What’s True In Our Minds Is True

I was in a fever induced sleep on the couch Monday evening when I was awakened by my roommate, Doug, announcing that one of his news apps had just released a breaking news bulletin that Robin William had been found dead at his residence. I groggily croaked some semblance of grief and sorrow and fell back into a troubled sleep. A few minutes later I was awakened again by Doug’s chilling words that it was an apparent suicide. I was speechless. Which given the fact that I had no voice (I still don’t have much of one thanks to this round of crud I have fallen victim to), I guess it’s best. I stared at the ceiling for a while thinking back over all the movies and shows. I thought about the laughs this man has brought me, the happiness. I thought about the tears, the sadness, and the other emotions this man who I have never had the chance to meet has been able to evoke from me. The more I thought about it, the sadder I became. My heart breaks for him, for his family, friends, and for everyone his life touched. Most of all, it breaks because in that instant that he made up his mind, he lost his last thread of hope for tomorrow.

As time passed more details were released about his struggles with depression and his addictions. Also as time passed it appears two camps formed. Those that understand and/or are supportive to the people who face such struggles and those who are using this as a platform to say negative and rude things. I will say that my own thoughts on suicide and how depression is faced recently changed due to my own personal dealings in life. First I lost a loved one who didn’t see any way out but to end their own life. Then more recently I have faced the deep darkness that depression, anxiety, PTSD, and the likes places on a person. Both of those have greatly changed my thoughts on how depression ‘is’ and how one could possibly get to the point where suicide seems like the only way out.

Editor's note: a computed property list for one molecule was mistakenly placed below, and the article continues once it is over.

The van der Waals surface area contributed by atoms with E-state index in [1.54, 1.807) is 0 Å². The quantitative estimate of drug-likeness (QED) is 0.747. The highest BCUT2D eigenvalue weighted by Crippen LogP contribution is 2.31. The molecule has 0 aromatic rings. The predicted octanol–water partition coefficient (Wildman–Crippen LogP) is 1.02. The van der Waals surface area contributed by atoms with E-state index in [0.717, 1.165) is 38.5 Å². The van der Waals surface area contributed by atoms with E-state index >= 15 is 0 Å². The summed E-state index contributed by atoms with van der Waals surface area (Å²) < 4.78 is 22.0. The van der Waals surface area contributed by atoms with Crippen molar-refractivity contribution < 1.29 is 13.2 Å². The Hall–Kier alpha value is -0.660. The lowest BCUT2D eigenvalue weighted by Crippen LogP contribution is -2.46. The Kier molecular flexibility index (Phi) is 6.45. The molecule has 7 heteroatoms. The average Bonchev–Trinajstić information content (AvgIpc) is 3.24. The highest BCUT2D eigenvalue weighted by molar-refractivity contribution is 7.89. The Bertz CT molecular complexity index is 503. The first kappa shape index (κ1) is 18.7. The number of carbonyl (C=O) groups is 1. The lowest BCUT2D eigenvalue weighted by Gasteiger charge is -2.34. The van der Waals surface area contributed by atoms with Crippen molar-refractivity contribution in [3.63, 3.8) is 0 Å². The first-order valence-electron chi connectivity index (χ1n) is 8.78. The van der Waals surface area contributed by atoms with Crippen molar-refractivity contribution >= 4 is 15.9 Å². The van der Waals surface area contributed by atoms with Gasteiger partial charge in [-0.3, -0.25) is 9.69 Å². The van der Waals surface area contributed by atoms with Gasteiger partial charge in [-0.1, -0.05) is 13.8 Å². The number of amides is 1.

Prior to the two events I spoke of above, I like many people who have never faced such things, could not grasp how one could get to a point where suicide was the solution. Then after the one two punch of these two events, I realized it’s not a solution. See, depression and anxiety disorders lie to you. They break you down to a point where your reality is warped to the point that what you are seeing is so skewed that you can no longer see past the negativity. You can’t see that things will get better. It’s a scary place to be when all you are holding onto is one thread of hope. It’s hard to hold on to that last thread of hope when your whole world is growing dimmer with each skewed thought. I know this, because I was there a few months ago. Everyone around me was telling me to just to keep moving forward, to keep going. That things would get better. What I was hearing was, that I was failing and I needed to do something different. So I’d get up the next day, try a different approach, that wouldn’t make me feel better, so I’d still feel bad, and hear my loved ones saying the same words, but my skewed reality was translating it differently. See. Depression, and anxiety, they  LIE. They do so, so well though that their lies become our new truth. That new truth becomes our new reality. It’s vicious, and it happens seamlessly and without realization you begin believing things that weren’t true before, but all of a sudden they are.